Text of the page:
He took a length of wide silk ribbon, and wrapped it around three times before tying it snugly in a double bow.  Then the three hobbits lifted it carefully, and made their way to the parlor, where they set it in the middle of the room.  Frodo stood back and admired it.  “Yes indeed, Uncle Bilbo, I do believe Merry will be impressed,” he murmured.  A shame Bilbo could not be here to see it received; but he was happy enough with the Elves.

They were not a moment too soon.  The door opened, and Merry and Estella holding hands and laughing, came in with Melilot right behind them.  They stopped, and stared.

Frodo looked at them fondly.  “Congratulations and best wishes, Cousins, from Bilbo and myself.”

Estella and Meli just stared.  Merry’s jaw dropped, and he stepped forward, hand outstretched.  After a hesitant second, he untied the ribbon, and it fell to the floor.

The clock stood as high as he himself.  The dark rich wood gleamed, and the glass front showed the pendulum.  The clock face itself was of crystal, the inlaid numbers of gold, and the hands of silver.  Merry came over and stood before it, entranced.  He turned a questioning look to Frodo, that reminded Frodo more than anything else of his cousin at Yule, when he was only six.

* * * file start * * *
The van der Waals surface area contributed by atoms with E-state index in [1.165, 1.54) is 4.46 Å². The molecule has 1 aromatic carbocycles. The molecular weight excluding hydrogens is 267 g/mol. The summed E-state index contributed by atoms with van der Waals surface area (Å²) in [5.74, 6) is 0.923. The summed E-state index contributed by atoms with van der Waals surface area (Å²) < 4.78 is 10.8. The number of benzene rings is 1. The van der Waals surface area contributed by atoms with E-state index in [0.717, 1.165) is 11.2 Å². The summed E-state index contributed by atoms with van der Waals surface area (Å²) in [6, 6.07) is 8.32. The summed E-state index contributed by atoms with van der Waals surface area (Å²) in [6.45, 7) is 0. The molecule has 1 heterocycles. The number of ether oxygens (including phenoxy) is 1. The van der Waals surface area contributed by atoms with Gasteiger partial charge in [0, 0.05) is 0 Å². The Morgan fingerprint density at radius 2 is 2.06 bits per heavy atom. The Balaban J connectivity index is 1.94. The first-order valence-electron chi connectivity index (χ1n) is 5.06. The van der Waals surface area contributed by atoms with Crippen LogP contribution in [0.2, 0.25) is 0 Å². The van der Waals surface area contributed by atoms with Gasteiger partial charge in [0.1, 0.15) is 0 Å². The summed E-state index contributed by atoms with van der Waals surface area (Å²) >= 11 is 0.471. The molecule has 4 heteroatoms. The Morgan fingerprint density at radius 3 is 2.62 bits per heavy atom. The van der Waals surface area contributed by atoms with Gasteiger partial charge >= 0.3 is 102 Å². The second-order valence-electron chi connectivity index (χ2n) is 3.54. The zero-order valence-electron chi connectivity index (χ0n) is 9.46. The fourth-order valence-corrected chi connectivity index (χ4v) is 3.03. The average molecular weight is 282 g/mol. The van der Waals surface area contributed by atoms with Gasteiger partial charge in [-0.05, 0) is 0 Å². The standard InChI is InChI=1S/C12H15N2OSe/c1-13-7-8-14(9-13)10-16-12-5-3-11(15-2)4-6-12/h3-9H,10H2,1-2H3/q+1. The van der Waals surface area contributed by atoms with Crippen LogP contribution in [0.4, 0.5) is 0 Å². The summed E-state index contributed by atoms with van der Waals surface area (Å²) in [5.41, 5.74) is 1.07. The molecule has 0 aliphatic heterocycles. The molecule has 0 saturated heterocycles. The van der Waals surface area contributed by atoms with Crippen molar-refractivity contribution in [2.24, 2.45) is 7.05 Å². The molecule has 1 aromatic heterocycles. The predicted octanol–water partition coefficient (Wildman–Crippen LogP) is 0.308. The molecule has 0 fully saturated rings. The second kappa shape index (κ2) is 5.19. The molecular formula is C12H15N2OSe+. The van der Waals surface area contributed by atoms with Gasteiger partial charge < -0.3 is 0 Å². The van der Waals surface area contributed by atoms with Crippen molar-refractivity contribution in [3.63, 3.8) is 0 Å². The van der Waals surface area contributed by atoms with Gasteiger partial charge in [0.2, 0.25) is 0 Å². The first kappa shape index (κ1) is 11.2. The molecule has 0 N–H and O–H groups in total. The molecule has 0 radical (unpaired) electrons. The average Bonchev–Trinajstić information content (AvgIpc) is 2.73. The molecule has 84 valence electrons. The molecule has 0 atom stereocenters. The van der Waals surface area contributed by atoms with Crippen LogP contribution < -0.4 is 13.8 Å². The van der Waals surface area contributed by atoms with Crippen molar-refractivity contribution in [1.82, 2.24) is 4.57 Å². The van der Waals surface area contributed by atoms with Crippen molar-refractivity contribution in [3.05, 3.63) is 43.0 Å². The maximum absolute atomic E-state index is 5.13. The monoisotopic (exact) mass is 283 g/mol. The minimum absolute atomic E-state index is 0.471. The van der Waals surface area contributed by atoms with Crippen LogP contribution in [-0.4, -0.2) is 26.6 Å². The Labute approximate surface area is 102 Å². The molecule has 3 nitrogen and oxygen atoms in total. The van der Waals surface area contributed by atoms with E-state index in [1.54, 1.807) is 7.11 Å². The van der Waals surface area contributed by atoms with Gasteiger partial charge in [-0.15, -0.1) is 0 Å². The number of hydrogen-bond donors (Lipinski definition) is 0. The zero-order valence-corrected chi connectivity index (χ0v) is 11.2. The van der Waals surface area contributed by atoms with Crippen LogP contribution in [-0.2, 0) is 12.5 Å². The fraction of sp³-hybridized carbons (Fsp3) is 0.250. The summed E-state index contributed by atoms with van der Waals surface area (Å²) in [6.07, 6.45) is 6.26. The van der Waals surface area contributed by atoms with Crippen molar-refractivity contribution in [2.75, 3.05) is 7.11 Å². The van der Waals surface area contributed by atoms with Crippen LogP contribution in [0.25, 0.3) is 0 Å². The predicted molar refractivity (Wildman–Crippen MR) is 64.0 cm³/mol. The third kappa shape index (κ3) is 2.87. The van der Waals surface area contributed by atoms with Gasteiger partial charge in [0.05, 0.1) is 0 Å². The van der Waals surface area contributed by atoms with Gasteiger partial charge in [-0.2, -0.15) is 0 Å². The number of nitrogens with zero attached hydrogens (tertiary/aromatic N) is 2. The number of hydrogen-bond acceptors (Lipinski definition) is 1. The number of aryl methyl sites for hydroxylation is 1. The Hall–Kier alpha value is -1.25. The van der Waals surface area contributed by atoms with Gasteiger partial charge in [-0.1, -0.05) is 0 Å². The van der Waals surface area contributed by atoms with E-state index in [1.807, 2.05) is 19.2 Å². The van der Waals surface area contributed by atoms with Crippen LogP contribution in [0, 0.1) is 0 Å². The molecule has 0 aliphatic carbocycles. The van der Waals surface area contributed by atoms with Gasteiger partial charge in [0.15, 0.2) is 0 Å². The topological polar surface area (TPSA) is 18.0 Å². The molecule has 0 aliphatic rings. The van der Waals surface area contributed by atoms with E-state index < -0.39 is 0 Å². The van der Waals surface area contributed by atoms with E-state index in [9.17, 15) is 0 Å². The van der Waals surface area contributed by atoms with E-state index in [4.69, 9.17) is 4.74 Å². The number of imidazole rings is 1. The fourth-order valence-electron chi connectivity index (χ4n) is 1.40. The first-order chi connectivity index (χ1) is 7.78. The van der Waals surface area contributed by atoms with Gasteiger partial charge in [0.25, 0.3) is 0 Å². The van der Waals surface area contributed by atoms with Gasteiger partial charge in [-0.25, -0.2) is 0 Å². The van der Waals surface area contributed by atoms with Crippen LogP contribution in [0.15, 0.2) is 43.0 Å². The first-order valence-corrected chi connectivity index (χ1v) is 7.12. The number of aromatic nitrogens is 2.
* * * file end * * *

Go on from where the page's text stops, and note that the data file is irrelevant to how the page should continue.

“Here’s the key, Merry.”  He reached up and opened the clock, so that Merry could see its inner workings.

“Oh Frodo!”  Merry finally let out the breath he’d been holding.

“A clock was my idea.  *This* clock was entirely *Bilbo’s* idea!  According to the Dwarves, you will only need to wind it every sevenday.”

Estella finally stepped forward, smiling.  She put a hand on Frodo’s arm, and gave him a kiss on the cheek.  “Thank you, Frodo.  I wish we could thank Bilbo as well.”

“I wish you could, too, Estella.  But somehow, I think he’ll know that you like it.”


Two days until the wedding.  All of them were up at the Hall, and Frodo had just ticked off all the witnesses on the list, and had a private word with Paladin and Pippin.  A precedent had been set at Sam’s wedding, in which Pippin had been allowed to sign as an eighth witness, so long as his signature was attested by his father.  Frodo wanted to be certain that the arrangement was also in place for this wedding.  It would mean a lot to Merry and Estella to have Pippin’s name on their Marriage Document.